Postcards are carriers of text, and correspondence that bring images across boundaries of class, gender, nationality, and race. Through analyzing these pieces of visual culture, the audience confronts deep-seated prejudices, the way they visually function, and the manner employed in reconstructing their history.
This collection was originally created by Robert Sauber in 1898 and titled “Familiar Figures of London” features a series of 12 lithographs prints. Between 1906 and 1909, they were reproduced by the The Pictorial Stationery Co., Ltd. in their Peacock "pictorette" Post Card Series, and distributed in London, England.
The overwhelming majority of these compilations are nostalgic in tone and intent. They reflect anxiety about the accelerating rate of social and cultural change beginning in the late nineteenth century.
Figure 1 features a Postman delivering mail to a maid. Much like postal service contemporaneously, the postal service in the Victorian Period required postmen to walk great lengths. The postman outfit featured a military style frock coat and waistcoat with a red collar. This style was to be constant until 1910.
Figure 2 features a policeman talking to a maid in London, England. Known as "Bobbies", modern policeman were relatively new to England, and were established in 1856. Policing formed after the industrial revolution as a result of increased pressure on society and violence.
Figure 3 features a girl offering a flower to a gentleman outside of Westminster Abbey. Two classes of flower girls has been noted. The first, considered a "better class" of flower girls, worked very hard in wealthier areas. The second, were women who dressed coquettishly and took to the street later in the night.
Figure 4 features a Shoe-black blackening a gentlemen's shoes near the Thames River. Shoe blacks were children who cleaned boots and shoes for a living. This shoe shiner was most likely from the London Shoe-Black Brigade, who wore colored jackets based on the location they would occupy.
Figure 5 features a street vendor selling hot potatoes. They sold their food from mobile tin boxes that had a fire at the bottom to keep the potatoes hot. Also called "baked taties" they were "disabled tradesmen and laborers". Hot potatoes were sold seasonally and people would buy these to keep their hands warm.
Figure 6 features a crossing sweeper asking for gratuity from a lady near Trafalgar Square. Street sweepers would clear a path ahead of a person in exchange for money. Typically it was a low class child. Many considered them to be "one of those occupations resorted to as an excuse for begging" and it was punished with imprisonment.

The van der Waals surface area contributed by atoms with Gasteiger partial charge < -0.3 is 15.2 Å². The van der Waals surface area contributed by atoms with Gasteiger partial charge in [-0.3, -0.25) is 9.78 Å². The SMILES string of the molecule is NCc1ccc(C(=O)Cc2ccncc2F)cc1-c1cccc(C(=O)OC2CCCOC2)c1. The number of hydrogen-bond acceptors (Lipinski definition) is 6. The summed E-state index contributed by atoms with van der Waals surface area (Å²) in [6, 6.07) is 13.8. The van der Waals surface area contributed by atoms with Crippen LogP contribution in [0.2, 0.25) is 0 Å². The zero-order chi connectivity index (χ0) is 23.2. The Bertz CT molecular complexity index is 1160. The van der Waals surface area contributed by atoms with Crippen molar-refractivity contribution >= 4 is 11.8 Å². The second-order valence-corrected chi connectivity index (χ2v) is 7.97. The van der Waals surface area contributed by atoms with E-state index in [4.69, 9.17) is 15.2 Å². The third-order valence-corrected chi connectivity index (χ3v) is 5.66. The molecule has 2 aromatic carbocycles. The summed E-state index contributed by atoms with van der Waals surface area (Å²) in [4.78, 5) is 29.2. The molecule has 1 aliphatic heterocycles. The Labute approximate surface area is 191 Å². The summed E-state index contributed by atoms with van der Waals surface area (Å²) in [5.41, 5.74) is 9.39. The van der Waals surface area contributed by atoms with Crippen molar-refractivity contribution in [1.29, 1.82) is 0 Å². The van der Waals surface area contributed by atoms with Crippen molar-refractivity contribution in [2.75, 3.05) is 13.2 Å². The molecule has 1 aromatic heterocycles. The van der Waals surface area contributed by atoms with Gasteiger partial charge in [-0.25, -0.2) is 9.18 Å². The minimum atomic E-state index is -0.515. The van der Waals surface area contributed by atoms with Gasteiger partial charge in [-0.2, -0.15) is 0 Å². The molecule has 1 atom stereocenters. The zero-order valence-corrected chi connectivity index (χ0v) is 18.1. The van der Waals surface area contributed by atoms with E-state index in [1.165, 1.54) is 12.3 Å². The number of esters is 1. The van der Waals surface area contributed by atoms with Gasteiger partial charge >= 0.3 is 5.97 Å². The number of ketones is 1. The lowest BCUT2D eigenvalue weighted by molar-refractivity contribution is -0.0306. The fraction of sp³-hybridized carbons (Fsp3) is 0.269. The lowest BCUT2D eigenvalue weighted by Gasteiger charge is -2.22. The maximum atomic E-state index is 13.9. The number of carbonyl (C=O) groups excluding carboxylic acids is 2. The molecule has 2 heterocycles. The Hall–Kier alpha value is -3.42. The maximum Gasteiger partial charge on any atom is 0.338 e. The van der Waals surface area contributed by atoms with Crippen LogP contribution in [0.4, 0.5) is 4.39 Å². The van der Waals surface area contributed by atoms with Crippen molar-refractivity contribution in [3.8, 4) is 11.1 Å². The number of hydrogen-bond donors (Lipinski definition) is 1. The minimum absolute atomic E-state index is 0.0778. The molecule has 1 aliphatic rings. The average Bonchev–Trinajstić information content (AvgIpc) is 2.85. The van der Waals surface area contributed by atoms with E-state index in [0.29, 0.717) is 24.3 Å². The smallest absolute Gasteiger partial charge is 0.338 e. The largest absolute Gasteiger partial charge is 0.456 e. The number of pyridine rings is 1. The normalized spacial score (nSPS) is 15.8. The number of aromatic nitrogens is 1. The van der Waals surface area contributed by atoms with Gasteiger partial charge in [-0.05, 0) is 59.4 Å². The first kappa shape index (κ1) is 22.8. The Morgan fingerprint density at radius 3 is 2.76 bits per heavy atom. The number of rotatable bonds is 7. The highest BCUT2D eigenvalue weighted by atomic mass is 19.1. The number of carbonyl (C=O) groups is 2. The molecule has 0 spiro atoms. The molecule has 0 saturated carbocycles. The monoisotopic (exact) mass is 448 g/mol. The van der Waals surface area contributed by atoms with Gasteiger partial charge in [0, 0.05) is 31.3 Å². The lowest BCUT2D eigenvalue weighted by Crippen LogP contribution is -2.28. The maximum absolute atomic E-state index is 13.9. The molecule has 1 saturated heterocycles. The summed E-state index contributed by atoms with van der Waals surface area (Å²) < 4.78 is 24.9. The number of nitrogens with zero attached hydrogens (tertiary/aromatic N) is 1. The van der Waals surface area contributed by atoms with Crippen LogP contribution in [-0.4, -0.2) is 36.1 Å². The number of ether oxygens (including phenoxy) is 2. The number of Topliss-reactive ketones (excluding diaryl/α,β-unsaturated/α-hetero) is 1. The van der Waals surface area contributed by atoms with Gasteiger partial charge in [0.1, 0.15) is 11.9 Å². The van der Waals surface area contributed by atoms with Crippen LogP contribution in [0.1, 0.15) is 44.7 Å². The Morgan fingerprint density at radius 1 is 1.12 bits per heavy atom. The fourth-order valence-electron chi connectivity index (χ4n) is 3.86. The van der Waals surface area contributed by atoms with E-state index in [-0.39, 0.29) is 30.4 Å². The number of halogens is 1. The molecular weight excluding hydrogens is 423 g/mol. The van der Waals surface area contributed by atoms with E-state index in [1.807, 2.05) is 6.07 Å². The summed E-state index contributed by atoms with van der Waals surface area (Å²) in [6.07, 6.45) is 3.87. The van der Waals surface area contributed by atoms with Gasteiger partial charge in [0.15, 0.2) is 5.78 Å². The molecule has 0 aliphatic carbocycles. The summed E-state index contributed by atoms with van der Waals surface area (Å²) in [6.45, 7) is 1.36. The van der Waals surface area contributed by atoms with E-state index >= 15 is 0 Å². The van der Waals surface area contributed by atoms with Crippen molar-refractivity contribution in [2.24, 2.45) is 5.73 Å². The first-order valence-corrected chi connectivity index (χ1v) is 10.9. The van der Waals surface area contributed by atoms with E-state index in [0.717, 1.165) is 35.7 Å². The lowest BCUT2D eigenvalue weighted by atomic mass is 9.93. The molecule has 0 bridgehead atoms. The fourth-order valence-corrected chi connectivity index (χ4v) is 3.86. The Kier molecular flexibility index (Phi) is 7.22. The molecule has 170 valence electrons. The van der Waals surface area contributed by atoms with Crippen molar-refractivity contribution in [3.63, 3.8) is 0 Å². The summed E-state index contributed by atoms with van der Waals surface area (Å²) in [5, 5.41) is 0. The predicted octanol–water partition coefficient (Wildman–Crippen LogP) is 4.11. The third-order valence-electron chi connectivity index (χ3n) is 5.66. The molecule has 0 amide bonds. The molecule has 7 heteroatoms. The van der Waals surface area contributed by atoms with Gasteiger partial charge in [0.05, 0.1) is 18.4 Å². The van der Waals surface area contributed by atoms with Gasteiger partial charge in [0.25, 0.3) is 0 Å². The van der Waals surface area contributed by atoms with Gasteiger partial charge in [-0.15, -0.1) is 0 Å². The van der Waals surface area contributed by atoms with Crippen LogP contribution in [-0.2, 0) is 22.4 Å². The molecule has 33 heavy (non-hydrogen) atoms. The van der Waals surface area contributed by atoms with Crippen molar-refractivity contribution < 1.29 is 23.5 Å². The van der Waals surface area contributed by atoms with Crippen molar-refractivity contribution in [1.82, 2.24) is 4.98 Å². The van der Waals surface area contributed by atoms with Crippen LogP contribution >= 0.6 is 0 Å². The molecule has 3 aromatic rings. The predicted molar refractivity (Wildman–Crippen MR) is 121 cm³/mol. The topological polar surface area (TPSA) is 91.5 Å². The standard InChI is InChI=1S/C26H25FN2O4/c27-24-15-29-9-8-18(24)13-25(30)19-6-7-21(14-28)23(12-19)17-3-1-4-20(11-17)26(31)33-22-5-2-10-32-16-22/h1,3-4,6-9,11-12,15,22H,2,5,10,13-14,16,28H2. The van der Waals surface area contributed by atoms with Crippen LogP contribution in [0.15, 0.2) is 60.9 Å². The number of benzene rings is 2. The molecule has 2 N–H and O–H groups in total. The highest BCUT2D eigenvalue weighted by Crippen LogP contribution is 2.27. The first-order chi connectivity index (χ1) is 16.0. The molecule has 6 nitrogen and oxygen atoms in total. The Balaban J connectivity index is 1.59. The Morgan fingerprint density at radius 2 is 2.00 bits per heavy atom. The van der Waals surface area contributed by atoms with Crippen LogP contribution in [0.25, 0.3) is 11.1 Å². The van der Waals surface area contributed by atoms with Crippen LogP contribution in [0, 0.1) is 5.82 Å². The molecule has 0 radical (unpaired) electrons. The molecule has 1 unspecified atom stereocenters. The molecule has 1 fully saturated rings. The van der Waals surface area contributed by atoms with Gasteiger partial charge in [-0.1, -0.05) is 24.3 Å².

Figure 7 features a Hansom cab driver directing his carriage near Charing Cross Roundabout. The driver, seated behind, can control the closely situated doors, and prevent passengers from leaving without paying. It was the most popular form of public transportation available during the era.
Figure 8 shows two ladies dancing to a street grinder play his barrel organ. Victorian street music represented a "festive disruption" from middle class musical preferences. Street performers were considered disgraceful, and a representation of lower classes.
Figure 9 shows "costermongers" on an animal drawn cart, selling fruits and vegetables. costers were known for their bright and colorful clothing, heavy use of slang, and negative sentiments towards police officers.
Figure 10 features a newspaper boy saying "extra extra, read all about it" referencing the daily paper. Located at the Corner of Shaftesbury Memorial Fountain, this dynamic lithograph connotates child labor including newspaper boys and flower girls. Additionally featured is the statue of Eros which received a lot of controversy due its nude nature.
Figure 11 features a British Soldier and lady and their child walking around Hyde Park. Historically Hyde Park, operates as a site for middle and upper classes to see and be seen. An afternoon stroll like such also shows the growing prevalence of leisure time activities in daily life.
Figure 12 features a bus driver directing an Omnibus, a horse drawn carriage that revolutionized transportation, yet still had some downsides. One account notes that: "Here we are ... in all six and twenty sweating citizens, jammed, crammed and squeezed into each other like so many peas in a pod..."